Of course, I have this extra problem: allergies. Something in Belgium sprays its pollen in July. Something that just about kills me every time. And every summer, I tell myself, next year. Next year, don’t forget to take your goddamn vacation in July like every one else, and get as far from Belgium as you can! And every year – this is my third year here – I have to be in Belgium in July for some reason.

This year, it’s the final report for my research in translation automation. The work is done. The results are excellent, spectacular even. In another year, under other circumstances, I would feel tempted to find some venture capital and see if I can revolutionise the language industry. Instead, I’ve spent the last week wheezing in bed, taking hits off my Duovent bong, popping Tylenol and Claratin, and snorting this foul-smellng shit my doctor gave me for hay fever.

I’m suffering from the most profound writer’s block I think I’ve ever had. I can’t remember ever having felt so unable to organise or express my thoughts. I have tons to blog, and vast quantities of material on how to profit from the statistical properties of the lexicon, but I can barely bring myself to read my e-mail. Writing this paper is like having acute constipation. I push and I push and it hurts like hell, and all that comes out is a little bit of crap.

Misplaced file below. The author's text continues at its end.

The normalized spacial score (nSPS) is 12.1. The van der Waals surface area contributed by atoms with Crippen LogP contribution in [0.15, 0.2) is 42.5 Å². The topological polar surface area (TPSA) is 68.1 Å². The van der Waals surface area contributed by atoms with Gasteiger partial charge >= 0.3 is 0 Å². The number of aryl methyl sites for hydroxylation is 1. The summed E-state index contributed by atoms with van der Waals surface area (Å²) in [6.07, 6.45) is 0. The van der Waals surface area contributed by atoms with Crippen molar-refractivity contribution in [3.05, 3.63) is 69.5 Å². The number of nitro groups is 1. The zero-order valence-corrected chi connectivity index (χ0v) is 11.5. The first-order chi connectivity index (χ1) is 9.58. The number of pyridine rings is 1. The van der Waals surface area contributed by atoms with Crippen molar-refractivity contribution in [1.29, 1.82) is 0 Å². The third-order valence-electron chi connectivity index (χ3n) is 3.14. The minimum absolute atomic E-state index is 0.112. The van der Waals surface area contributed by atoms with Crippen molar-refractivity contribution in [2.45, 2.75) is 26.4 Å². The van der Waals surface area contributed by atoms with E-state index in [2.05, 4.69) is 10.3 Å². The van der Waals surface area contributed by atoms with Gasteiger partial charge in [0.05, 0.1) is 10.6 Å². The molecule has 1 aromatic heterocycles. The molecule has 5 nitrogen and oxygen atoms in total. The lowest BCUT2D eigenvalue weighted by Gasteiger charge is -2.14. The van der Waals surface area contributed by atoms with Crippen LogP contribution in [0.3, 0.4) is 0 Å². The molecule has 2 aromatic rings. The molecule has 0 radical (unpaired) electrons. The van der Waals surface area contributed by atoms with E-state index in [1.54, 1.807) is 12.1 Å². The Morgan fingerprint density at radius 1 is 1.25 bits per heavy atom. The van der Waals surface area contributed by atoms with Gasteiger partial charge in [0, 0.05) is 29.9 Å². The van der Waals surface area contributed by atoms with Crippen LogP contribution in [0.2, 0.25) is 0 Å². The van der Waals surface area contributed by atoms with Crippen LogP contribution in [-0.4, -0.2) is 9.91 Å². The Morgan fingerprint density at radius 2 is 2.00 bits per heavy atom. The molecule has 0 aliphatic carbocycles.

But, I’m back at work today and that brings me to my e-mail, specifically a letter pointing me to an article in Saturday’s Guardian about Manitoba Mennonite novelist Miriam Toews:
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In other news: Schumacher revealed to be fast driver

Picking up a riff from the gutter-press Bild-Zeitung, the Spiegel* discusses the coming-out of Guido Westerwelle, leader of the Free Democrats. (As a technical matter, this seems in fact to have been more an outing by the press, with the close and willing cooperation of the outee.)